Asian stocks finished the Christmas Eve session mixed with markets closing early, in holiday-thinned trade Wednesday.
Further deterioration in the housing market and worry over weak consumer spending in the final stretch of the Christmas shopping season weighed on Wall Street Tuesday, sending the Dow Jones 1.2 percent lower and the S&P 500 sliding 0.97 percent.
The U.S. dollar drifted higher against the yen in thin pre-holiday trade on Tuesday, as investors locked in profits on the Japanese currency's recent steep gains. Oil futures were traded at $39 a barrel in the Asian session.
Japan's Nikkei 225 Average dropped 2.4 percent as investors sold Toyota Motor and auto-related stocks after the world's biggest automaker forecast its first-ever annual operating loss.
Seoul shares closed down 1.3 percent, ending lower for a third straight session, as signs of a prolonged slump in major economies prompted investors to sell down heavily chipmaker Hynix Semiconductor and Daewoo Shipbuilding. But a rebound in the won currency, which dealers attributed to intervention by South Korean authorities, revived buying into top exporters such as Samsung Electronics, which finished up 0.8 percent. Ssangyong Motor wiped out earlier losses to end 0.99 percent higher on a report that it would receive financial aid from its top shareholder China's SAIC Motor this week. But Ssangyong could not confirm the report.
Australian stocks cheered in the Christmas holidays with a 1.4 percent gain, as hopes economic bad news had been more than priced in sent shares such as miner Rio Tinto higher. Global miner Rio Tinto paced the gains, advancing 1.2 percent after having slipped nine percent in the past two days. Rival BHP Billiton also rose 1.2 percent after having dropped nearly five percent in the past two days. The gains came even after copper and nickel prices dropped,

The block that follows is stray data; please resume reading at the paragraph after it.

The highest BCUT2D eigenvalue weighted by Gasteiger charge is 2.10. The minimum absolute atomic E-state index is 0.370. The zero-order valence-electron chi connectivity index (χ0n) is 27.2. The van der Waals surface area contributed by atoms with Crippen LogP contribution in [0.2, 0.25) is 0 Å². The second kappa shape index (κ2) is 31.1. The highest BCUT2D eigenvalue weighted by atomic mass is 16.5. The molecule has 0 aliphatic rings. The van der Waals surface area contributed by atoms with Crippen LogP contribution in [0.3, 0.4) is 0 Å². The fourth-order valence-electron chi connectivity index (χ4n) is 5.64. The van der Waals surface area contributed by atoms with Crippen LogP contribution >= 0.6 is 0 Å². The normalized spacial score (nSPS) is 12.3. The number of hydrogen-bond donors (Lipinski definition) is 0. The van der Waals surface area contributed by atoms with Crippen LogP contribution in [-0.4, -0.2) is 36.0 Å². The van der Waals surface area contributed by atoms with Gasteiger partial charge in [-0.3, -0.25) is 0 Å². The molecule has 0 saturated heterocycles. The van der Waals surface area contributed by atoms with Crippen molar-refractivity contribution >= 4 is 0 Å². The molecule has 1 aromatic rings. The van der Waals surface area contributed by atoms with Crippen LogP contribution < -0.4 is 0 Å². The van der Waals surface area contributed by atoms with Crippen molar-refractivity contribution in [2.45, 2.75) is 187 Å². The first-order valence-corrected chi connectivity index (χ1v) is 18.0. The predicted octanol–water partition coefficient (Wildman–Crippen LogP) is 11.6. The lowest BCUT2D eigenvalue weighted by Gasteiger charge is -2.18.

news that Spain had joined a growing list of countries in recession and data that showed U.S. home sales and prices both fell at a record pace last month.
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Hong Kong shares ended slightly lower, slipping for a fourth day in a row, amid slender volumes as investors cashed out of the market ahead of a long weekend but airline stocks soared on
weak energy prices. Airline stocks bucked the downdraft in the broad market to notch up strong gains amid sliding crude oil prices. Cathay Pacific, Asia's third-largest carrier, rose 4 percent while Air China, the nation's flagship airline, jumped 1.3 percent.
Singapore's Straits Times Index ended 0.7 percent higher on thin volumes in a shortened pre-Christmas trading session. Among gainers, Noble Group ended 8.0% higher as investors bought into the shares following a recent fall.
China's Shanghai Composite Index was over 1 percent lower, weighed down by looming expiries of lock-up periods for a large volume of shares, but airlines benefited from weaker oil prices and news of possible consolidation in the industry. Airlines bucked the market's downtrend on a combination of sliding oil prices and media reports of an imminent merger between two domestic airlines. The official Shanghai Securities News quoted unnamed sources as saying a merger of Shanghai Airlines and China Eastern Airlines was expected to proceed soon, most likely after Shanghai Airlines receives an injection of government aid.